The Faces of Berkeley Engineering:
|Berkeley launched Floyd Kvamme's
chip career. Bart Nagel photo
In spring of 2001, President George W. Bush appointed Floyd Kvamme,
EE '59, to co-chair the President's Committee of Advisors on Science
and Technology (PCAST). It's the capper to a long, illustrious
Silicon Valley career in semiconductors and venture capital that
began at Berkeley's College of Engineering.
The first member of his Norwegian immigrant family to go to university,
Kvamme chose Berkeley on the advice of his high school English
teacher. "I loved mathematics, and he told me that engineering
is really applied math," he recalls. Initially he considered
majoring in civil instead of electrical engineering, since it
was more familiar: Kvamme spent every available moment after school
working on construction sites with his father, a carpenter, to
help pay his tuition.
Kvamme's pursuit of the nascent semiconductor field originated
not in his undergraduate coursework, but from dropping in on afternoon
colloquia. "Berkeley's openness was terrific -- being able
to wander in and hear a seminar," he says. "They were
mostly for graduate students, so I only understood 10 percent
of the material. That was enough to pique my interest."
Electrical engineering at Berkeley in the late '50s was very close
to a physics major, according to Kvamme. "John Whinnery, the
EE chair then, wanted to make sure that students got a very technical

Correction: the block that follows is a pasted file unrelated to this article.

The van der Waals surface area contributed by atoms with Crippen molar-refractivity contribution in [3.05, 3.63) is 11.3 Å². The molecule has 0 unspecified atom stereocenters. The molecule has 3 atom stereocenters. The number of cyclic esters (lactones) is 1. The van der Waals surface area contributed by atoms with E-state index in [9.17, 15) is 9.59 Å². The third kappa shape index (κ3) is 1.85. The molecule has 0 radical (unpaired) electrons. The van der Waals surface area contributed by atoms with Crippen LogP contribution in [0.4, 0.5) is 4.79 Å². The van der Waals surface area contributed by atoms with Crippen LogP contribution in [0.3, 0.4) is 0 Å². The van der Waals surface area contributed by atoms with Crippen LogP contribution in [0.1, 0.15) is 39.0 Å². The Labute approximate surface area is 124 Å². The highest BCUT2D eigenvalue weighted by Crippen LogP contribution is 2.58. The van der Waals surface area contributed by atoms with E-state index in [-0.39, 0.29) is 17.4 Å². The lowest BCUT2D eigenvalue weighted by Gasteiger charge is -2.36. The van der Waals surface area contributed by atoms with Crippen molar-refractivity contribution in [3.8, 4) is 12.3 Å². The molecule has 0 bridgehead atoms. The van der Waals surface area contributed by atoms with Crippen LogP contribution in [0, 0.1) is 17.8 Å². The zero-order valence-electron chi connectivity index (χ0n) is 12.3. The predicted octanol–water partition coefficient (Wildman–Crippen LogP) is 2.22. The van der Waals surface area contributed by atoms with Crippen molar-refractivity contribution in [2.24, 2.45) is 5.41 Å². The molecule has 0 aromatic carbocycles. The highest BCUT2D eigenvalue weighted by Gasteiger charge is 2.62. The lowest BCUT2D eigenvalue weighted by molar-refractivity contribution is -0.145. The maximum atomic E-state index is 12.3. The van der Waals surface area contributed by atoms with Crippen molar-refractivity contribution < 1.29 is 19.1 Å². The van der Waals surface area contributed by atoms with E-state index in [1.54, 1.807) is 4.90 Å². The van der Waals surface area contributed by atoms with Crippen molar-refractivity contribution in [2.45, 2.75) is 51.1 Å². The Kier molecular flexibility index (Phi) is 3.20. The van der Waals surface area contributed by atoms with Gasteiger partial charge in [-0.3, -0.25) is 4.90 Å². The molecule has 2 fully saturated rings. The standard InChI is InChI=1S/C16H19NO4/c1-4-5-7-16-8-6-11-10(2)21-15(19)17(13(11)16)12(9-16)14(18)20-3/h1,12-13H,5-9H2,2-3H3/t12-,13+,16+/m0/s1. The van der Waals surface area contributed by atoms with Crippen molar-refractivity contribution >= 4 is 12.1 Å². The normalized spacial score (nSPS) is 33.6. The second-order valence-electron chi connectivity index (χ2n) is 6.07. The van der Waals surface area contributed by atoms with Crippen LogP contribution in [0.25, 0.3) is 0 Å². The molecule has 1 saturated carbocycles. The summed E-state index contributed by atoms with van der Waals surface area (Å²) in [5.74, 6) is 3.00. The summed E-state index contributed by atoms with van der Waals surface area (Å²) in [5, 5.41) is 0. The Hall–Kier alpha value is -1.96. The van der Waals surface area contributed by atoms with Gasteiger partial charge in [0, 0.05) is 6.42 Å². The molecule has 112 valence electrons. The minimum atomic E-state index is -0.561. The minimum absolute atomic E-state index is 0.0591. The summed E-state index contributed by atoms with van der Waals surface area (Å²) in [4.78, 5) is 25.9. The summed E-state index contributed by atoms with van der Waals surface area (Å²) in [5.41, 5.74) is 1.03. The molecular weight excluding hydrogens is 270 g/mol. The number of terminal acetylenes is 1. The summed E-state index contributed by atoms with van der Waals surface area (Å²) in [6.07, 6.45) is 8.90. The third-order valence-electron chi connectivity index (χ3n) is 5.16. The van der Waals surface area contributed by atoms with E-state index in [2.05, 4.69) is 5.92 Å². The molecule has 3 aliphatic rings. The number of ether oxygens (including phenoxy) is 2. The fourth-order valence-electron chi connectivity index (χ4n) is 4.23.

education," he says. "And I just loved that. When I graduated,
I had a technical background that was as I learned from engineers
from other schools much stronger in the underlying physics
and theory of my profession."
After getting his master's in semiconductor-focused EE from Syracuse
University, Kvamme went to work for the seminal chip companies
Fairchild Semiconductor and National Semiconductor, which he helped
transform from a small East Coast transistor company to a leading
microelectronics supplier. Running National's Advanced Systems
subsidiary gave him the experience he needed to head Apple Computer's
Then, in 1984, the premier venture capital firm Kleiner Perkins
Caufield & Byers made him an "offer too good to refuse,"
to invest and nurture cutting-edge chip startups. In March 2001
Kvamme moved his venture capital work to a back burner in order
to head up PCAST, counseling President Bush on technology issues
ranging from homeland defense to federal research-and-development
Asked if there was anything he'd change about how this career
began, Kvamme says, "Taking part in collegiate athletics
would have been a lot of fun, had my circumstances been different.
But c'est la vie. I got a solid education and had a great time
Floyd Kvamme is an active College alumnus and was recognized with
a Wheeler Oak Meritorious Award by the UC Berkeley Foundation for
excelling as a leader in fund-raising efforts for the College.